Oh yeah.  Kids.  Never felt the urge.  OK, felt the urge for 40 minutes around 1997 or so, but by then I was with a man with four teenage boys.  Living with four adolescent males will talk you out of kids QUICK.  No regrets.

Met another man in the city.  Shocking, right?  This one was 33, no kids, never been married and lived at home with his mother.  Somehow, I thought this was OK.  You know, just a poor innocent guy who needed a break, right?  That break came with him coming over one night and not leaving for three years.  Even though, 18 months in, he decided he didn’t want a girlfriend anymore.  I remember asking him when he’d be moving, and him saying he couldn’t afford to.   (By this time, his mother had passed away, and he was feuding with his twin brother over the house).  OK then … when will you be moving into the second bedroom?  When he bought a mattress.   He never did buy a mattress, and slept next to me every night without reaching over.  Devastating to my self-esteem, and the perfect set up for the next relationship.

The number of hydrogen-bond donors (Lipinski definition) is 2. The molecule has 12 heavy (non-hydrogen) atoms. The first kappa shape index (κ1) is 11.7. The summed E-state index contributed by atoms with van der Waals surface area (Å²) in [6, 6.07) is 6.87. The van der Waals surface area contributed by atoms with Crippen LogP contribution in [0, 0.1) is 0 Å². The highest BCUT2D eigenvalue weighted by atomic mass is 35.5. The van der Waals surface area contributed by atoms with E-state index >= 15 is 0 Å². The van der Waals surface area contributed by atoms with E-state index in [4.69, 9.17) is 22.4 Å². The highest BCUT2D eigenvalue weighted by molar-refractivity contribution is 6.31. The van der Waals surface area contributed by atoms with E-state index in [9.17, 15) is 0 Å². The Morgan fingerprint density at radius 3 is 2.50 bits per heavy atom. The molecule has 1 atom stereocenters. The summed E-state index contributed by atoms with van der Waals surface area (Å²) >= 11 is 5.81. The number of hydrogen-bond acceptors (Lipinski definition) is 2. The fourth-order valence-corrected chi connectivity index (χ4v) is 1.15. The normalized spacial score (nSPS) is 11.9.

On New Year’s Eve, 1995, a girlfriend and I were sitting around my apartment having a few adult beverages, with no plans for the evening.  No-mattress man was still living there, hanging around the bedroom in his underwear.  No internet back then, but we enjoyed playing a Scrabble-like game on a dial-in BBS board in the living room.  Since we were almost out of booze, she invited one of the players over, as he was going out anyways to pick up Chinese food for his kids.  He ended up being “the next man.”  I fell in headfirst, and he met every single emotional need.  But there were problems.  He was fired from his job of 14 years two months after moving in.  Followed by lots of crappy low-paying dead-end jobs, many injuries, and some meanness I ignored.  His “ex-wife” called up one afternoon and said she’d been evicted, could we take the kids for a couple of weeks?  Four teen boys moved into our living room.  Two weeks turned into 12 years.  More injuries, lawsuits, unemployment … overcrowding, filth, depression, poverty … then eventually filling my emotional needs turned into systematic psychological abuse.  I was under his microscope … his only hobby.  That “ex-wife?”  Not so ex.  He had lied about not getting a divorce from her, and we had married in 2001. In 2006 I began asking him to leave; he refused.  In 2009, my new life began, whether he liked it or not.  He didn’t, and things got as ugly as they possibly could.  I didn’t help the situation, either; it was impossible, nothing was enough for him, and trust had been destroyed on both sides.  He and the two remaining 20-something sons finally moved towards the end of 2011.  At the beginning of 2012, I took out a restraining order after seeing he wouldn’t leave me or my parents alone, and except for my Dad’s funeral, haven’t spoken to him.